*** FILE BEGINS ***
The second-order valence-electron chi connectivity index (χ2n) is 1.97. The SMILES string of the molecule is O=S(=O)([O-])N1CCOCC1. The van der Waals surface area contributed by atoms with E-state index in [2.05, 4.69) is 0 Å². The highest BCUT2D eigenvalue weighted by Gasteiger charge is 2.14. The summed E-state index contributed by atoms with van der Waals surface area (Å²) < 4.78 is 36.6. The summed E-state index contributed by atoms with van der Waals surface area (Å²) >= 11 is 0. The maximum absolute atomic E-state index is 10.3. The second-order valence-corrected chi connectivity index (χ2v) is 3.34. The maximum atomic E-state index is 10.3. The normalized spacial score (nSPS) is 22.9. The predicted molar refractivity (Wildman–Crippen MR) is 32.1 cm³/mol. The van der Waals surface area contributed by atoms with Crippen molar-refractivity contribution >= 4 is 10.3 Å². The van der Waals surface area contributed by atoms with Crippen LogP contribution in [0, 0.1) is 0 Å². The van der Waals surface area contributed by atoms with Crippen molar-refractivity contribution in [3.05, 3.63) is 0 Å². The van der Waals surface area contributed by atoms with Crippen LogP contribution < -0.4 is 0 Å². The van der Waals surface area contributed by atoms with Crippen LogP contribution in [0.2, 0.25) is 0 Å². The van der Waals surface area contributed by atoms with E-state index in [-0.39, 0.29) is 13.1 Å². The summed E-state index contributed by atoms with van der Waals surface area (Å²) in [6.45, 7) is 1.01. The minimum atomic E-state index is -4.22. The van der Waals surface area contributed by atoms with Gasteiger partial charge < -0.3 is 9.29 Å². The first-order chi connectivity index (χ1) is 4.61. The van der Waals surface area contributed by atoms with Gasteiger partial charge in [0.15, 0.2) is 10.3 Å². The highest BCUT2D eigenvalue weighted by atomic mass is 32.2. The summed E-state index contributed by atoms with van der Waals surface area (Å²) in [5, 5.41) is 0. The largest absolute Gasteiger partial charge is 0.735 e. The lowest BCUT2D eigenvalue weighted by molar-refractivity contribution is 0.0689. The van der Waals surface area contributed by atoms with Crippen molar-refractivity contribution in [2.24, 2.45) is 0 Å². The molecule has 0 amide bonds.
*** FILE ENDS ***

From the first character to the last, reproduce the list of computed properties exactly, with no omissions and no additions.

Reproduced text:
The second-order valence-electron chi connectivity index (χ2n) is 1.97. The SMILES string of the molecule is O=S(=O)([O-])N1CCOCC1. The van der Waals surface area contributed by atoms with E-state index in [2.05, 4.69) is 0 Å². The highest BCUT2D eigenvalue weighted by Gasteiger charge is 2.14. The summed E-state index contributed by atoms with van der Waals surface area (Å²) < 4.78 is 36.6. The summed E-state index contributed by atoms with van der Waals surface area (Å²) >= 11 is 0. The maximum absolute atomic E-state index is 10.3. The second-order valence-corrected chi connectivity index (χ2v) is 3.34. The maximum atomic E-state index is 10.3. The normalized spacial score (nSPS) is 22.9. The predicted molar refractivity (Wildman–Crippen MR) is 32.1 cm³/mol. The van der Waals surface area contributed by atoms with Crippen molar-refractivity contribution >= 4 is 10.3 Å². The van der Waals surface area contributed by atoms with Crippen LogP contribution in [0, 0.1) is 0 Å². The van der Waals surface area contributed by atoms with Crippen molar-refractivity contribution in [3.05, 3.63) is 0 Å². The van der Waals surface area contributed by atoms with Crippen LogP contribution < -0.4 is 0 Å². The van der Waals surface area contributed by atoms with Crippen LogP contribution in [0.2, 0.25) is 0 Å². The van der Waals surface area contributed by atoms with E-state index in [-0.39, 0.29) is 13.1 Å². The summed E-state index contributed by atoms with van der Waals surface area (Å²) in [6.45, 7) is 1.01. The minimum atomic E-state index is -4.22. The van der Waals surface area contributed by atoms with Gasteiger partial charge < -0.3 is 9.29 Å². The first-order chi connectivity index (χ1) is 4.61. The van der Waals surface area contributed by atoms with Gasteiger partial charge in [0.15, 0.2) is 10.3 Å². The highest BCUT2D eigenvalue weighted by atomic mass is 32.2. The summed E-state index contributed by atoms with van der Waals surface area (Å²) in [5, 5.41) is 0. The largest absolute Gasteiger partial charge is 0.735 e. The lowest BCUT2D eigenvalue weighted by molar-refractivity contribution is 0.0689. The van der Waals surface area contributed by atoms with Crippen molar-refractivity contribution in [2.24, 2.45) is 0 Å². The molecule has 0 amide bonds.